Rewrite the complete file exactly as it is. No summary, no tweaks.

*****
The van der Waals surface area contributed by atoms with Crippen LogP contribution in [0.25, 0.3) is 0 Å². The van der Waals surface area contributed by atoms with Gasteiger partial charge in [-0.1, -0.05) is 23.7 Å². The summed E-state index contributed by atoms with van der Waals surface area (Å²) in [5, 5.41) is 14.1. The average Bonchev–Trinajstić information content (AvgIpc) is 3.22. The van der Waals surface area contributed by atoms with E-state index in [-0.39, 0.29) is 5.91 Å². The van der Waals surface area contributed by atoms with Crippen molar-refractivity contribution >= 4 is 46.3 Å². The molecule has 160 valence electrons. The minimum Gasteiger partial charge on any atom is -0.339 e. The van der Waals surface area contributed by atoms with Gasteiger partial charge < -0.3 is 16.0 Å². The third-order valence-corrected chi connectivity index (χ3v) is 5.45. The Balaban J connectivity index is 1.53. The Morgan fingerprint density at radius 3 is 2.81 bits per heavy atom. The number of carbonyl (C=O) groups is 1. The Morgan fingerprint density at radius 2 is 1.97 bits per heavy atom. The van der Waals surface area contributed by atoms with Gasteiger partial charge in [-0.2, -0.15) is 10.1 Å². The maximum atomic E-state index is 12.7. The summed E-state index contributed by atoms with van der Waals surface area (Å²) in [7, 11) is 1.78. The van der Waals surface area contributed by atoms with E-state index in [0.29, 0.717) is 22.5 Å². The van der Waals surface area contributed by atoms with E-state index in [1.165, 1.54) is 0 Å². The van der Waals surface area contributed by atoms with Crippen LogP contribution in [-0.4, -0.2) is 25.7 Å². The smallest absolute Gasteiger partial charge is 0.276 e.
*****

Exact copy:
The van der Waals surface area contributed by atoms with Crippen LogP contribution in [0.25, 0.3) is 0 Å². The van der Waals surface area contributed by atoms with Gasteiger partial charge in [-0.1, -0.05) is 23.7 Å². The summed E-state index contributed by atoms with van der Waals surface area (Å²) in [5, 5.41) is 14.1. The average Bonchev–Trinajstić information content (AvgIpc) is 3.22. The van der Waals surface area contributed by atoms with E-state index in [-0.39, 0.29) is 5.91 Å². The van der Waals surface area contributed by atoms with Crippen molar-refractivity contribution >= 4 is 46.3 Å². The molecule has 160 valence electrons. The minimum Gasteiger partial charge on any atom is -0.339 e. The van der Waals surface area contributed by atoms with Gasteiger partial charge < -0.3 is 16.0 Å². The third-order valence-corrected chi connectivity index (χ3v) is 5.45. The Balaban J connectivity index is 1.53. The Morgan fingerprint density at radius 3 is 2.81 bits per heavy atom. The number of carbonyl (C=O) groups is 1. The Morgan fingerprint density at radius 2 is 1.97 bits per heavy atom. The van der Waals surface area contributed by atoms with Gasteiger partial charge in [-0.2, -0.15) is 10.1 Å². The maximum atomic E-state index is 12.7. The summed E-state index contributed by atoms with van der Waals surface area (Å²) in [7, 11) is 1.78. The van der Waals surface area contributed by atoms with E-state index in [0.29, 0.717) is 22.5 Å². The van der Waals surface area contributed by atoms with E-state index in [1.165, 1.54) is 0 Å². The van der Waals surface area contributed by atoms with Crippen LogP contribution in [-0.4, -0.2) is 25.7 Å². The smallest absolute Gasteiger partial charge is 0.276 e.